The article (which also Featured as an Editor’s suggestion in Physics) can be found here:

Francesco Turci, Nigel B Wilding, Wetting Transition of Active Brownian Particles on a Thin Membrane,
Phys. Rev. Lett. 127, 238002 (2021)

Phase Separation and Multibody Effects in Active Matter

Self-organisation has many forms, many of which have been studied for systems in equilibrium or metastable equilibrium, as in crystal formation or in gelation. The striking feature of these phenomena is the emergence of complex patterns of aggregation just from elementary interactions among the constituents. These are driven by an imbalance in the thermodynamic potentials for example the chemical potential. However, in recent years it has been shown that this spontaneous organisation is not the prerogative of equilibrium for (passive) systems: completely out of equilibrium systems such as bacterial colonies or self-propelled colloids present a similar behaviour, even if thermodynamic concepts such as a chemical potential are difficult to generalise to these systems. An interesting example is the amoeba-like crawling crystals that Abraham Mauleon-Amieva, here in Bristol has studied in his PhD and which present an interesting competition between electrostatic and active forces, with multiple mesh-phases, see Phys. Rev. E 102, 032609.

An important question in this area is to understand whether the phase diagrams of similar active systems can be understood exclusively invoking effective equilibrium concepts. A possible route is, for example, to think that the active forces lead to collisions and these can be effectively coarse-grained into suitable attractive effective two-body interactions. It would such an effective attraction to favour aggregation and hence explain (in an effective picture) the observed motility-induced self organisation.

(a) Low-density (purple) and high-density (orange) disordered phases at phase coexistence in 3D active Brownian particles. (b) Gas-crystal phase coexistence for the same active Brownian particles.

In a recent article published in Physical Review letters with Nigel B Wilding we explore these ideas for an elementary model for active matter in three dimensions, active Brownian particles. Through the characterisation of the phase diagram, its phase separations and single phase fluid region we show that the system indeed shares many similarities with passive systems with short ranged interactions in 3d: a metastable liquid-gas phase separation, a crystalline phase, several pre-critical lines. However, a quantitative analysis of the effective interactions shows that it is not possible to explain the motility-induced phase separation only in terms of effective twobody interactions: multibody effects involving large numbers of particles are important, and can be quantified using information-theoretic tools.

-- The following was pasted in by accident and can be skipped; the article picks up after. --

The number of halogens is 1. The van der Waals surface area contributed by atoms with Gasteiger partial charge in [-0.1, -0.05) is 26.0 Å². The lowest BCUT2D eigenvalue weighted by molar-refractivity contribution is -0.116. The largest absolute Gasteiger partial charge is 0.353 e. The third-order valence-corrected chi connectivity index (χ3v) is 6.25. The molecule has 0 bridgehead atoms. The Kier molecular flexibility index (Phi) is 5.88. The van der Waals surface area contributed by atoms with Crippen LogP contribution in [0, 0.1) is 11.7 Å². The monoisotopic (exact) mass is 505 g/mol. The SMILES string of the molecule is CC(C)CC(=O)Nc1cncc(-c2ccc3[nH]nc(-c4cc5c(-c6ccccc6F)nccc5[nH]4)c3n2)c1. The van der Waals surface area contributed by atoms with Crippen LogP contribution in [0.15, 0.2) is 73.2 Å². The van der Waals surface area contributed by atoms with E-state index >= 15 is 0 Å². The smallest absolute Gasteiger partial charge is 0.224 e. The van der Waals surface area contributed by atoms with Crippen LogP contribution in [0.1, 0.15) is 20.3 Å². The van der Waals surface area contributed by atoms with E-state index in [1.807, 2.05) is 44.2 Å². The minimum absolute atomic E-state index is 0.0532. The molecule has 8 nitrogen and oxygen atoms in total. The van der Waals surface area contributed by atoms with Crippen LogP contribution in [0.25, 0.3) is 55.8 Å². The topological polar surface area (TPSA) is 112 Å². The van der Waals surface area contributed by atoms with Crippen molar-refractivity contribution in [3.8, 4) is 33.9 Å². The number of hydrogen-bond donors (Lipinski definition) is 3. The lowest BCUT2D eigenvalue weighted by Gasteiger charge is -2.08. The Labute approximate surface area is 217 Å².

For more details, see

Francesco Turci and Nigel B. Wilding Phys. Rev. Lett. 126, 038002 (2021)

Minimal Vicsek model in Python

The Vicsek model is one of the simplest models for active matter. It displays interesting features, such as swarming.

Large scale simulations are often needed in order to provide firm statements on the statistical properties of this kind of models. However, for a pedagogical and illustrative purpose it may be useful to have an elementary code to play with. For this purpose, I have written a relatively simple Python code which implements the model with a few clever tricks to make simulations of a few thousands of agents possible on a standard laptop.

We follow Gregoire and Chaté in the formalism: point-wise particles move synchronously at constant speed v in discretised time of steps Δt=1. The particles have an orientation described by an angle θ which evolves taking into account all particles k within a given radius of interaction

\theta_{j}^{t+1}=\arg \left[\sum_{k \sim j} e^{i \theta_{k}^{t}}\right]+\eta \xi_{j}^{t}

For the neighbourhood calculations, cell-lists would be ideal, but they are too complex for the kind of elementary code that we want to write. What we are going to use is the kd-tree quick nearest neighbour lookup algorithm as implemented in Scipy and some clever sparse matrix manipulation. For visualisation, we employ matplotlib, so that the resulting code is just 60 lines with only very popular libraries.

import numpy as np
import scipy as sp
from scipy import sparse
from scipy.spatial import cKDTree
import matplotlib.pyplot as plt
from matplotlib.animation import FuncAnimation

L = 32.0
rho = 3.0
N =	int(rho*L**2)
print(" N",N)

r0 = 1.0
deltat = 1.0
factor =0.5
v0 = r0/deltat*factor
iterations = 10000
eta = 0.15

pos = np.random.uniform(0,L,size=(N,2))
orient = np.random.uniform(-np.pi, np.pi,size=N)

fig, ax= plt.subplots(figsize=(6,6))

qv = ax.quiver(pos[:,0], pos[:,1], np.cos(orient[0]), np.sin(orient), orient, clim=[-np.pi, np.pi])

def animate(i):

	global orient
	tree = cKDTree(pos,boxsize=[L,L])
	dist = tree.sparse_distance_matrix(tree, max_distance=r0,output_type='coo_matrix')

	#important 3 lines: we evaluate a quantity for every column j
	data = np.exp(orient[dist.col]*1j)
	# construct  a new sparse marix with entries in the same places ij of the dist matrix
	neigh = sparse.coo_matrix((data,(dist.row,dist.col)), shape=dist.get_shape())
	# and sum along the columns (sum over j)
	S = np.squeeze(np.asarray(neigh.tocsr().sum(axis=1)))
	orient = np.angle(S)+eta*np.random.uniform(-np.pi, np.pi, size=N)

	cos, sin= np.cos(orient), np.sin(orient)
	pos[:,0] += cos*v0
	pos[:,1] += sin*v0

	pos[pos>L] -= L
	pos[pos<0] += L

	qv.set_UVC(cos, sin,orient)
	return qv,

anim = FuncAnimation(fig,animate,np.arange(1, 200),interval=1, blit=True)

The result is the following animation (the colour indicates the orientation):